There are 4 ways to do an employee handbook:
1. Have your attorney do it
2. Do it yourself
3. Borrow someone else’s (a truly bad idea);
4. Get a qualified consultant to do it.
In this new video release (just a minute long), I discuss the pros and cons of these four alternatives.
A new report in Newsweek shows than employees watching internet pornography at work has risen 23% in the past year.
The article quotes several thoughts on the rise:
- Employees are looking for ‘an escape’;
- The huge proliferation in “adult” websites;
- A younger workforce that believes porn is ‘not that big a deal’;
Porn Star Valentina Vaughn
The last reason resonates with me – maybe porn is (or isn’t) that big a deal to individuals – but it certainly must be for employers.
There’s the lost productivity; increased chances of sexual harassment lawsuits; and the potential for viruses that infect many porn websites.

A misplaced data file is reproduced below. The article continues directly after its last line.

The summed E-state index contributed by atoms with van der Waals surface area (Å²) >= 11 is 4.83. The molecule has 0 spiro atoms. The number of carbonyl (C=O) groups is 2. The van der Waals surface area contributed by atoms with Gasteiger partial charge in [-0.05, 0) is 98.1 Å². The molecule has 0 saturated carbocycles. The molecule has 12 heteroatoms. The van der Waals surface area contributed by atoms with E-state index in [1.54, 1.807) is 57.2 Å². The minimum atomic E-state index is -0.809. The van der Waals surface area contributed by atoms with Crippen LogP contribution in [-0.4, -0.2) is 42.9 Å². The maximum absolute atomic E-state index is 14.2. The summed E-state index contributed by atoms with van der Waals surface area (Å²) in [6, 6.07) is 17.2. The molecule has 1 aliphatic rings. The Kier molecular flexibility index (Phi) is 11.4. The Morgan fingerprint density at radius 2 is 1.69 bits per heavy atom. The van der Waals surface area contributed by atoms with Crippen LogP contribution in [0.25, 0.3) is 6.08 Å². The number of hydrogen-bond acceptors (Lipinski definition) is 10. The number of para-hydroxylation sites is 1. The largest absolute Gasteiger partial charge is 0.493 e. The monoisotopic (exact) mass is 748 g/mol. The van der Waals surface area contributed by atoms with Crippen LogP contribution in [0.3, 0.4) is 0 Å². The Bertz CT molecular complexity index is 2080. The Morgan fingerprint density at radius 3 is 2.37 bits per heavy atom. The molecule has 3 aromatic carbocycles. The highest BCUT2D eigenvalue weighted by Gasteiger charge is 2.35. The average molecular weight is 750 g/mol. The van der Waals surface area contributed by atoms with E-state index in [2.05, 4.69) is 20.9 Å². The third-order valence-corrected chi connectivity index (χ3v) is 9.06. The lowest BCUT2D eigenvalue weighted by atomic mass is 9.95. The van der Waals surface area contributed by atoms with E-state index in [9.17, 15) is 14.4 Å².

All businesses should have a written policy stating the internet and company-e-mail is for business use only. And discipline needs to occur immediately when violations are found.
Finally, consider having sexual harassment training at your business. The examples many of us have for the lost revenue to employers around the country should result in a sobering experience for everyone.
I mean, really. As if newspapers didn’t have enough problems these days, the Minneapolis Star-Tribune will now have to pay more than $300,000 to two women who accused the paper of sexual harassment.
The charges included vulgar comments, dirty jokes and sex-based statements, according to the EEOC (which filed the lawsuit).
The Star Tribune also agreed to:
- Take steps toward preventing sexual harassment or retailiation against female employees in the mailroom;
- Ensure it employs a mailroom supervisor or manager for every shift;
- Employ a human resources representative responsible for mailroom functions, including monitoring and resolving any complaints; and to
- Also will provide annual sexual harassment training.
Wouldn’t it have been cheaper to do all that before?
From the Minneapolis/St. Paul Business Journal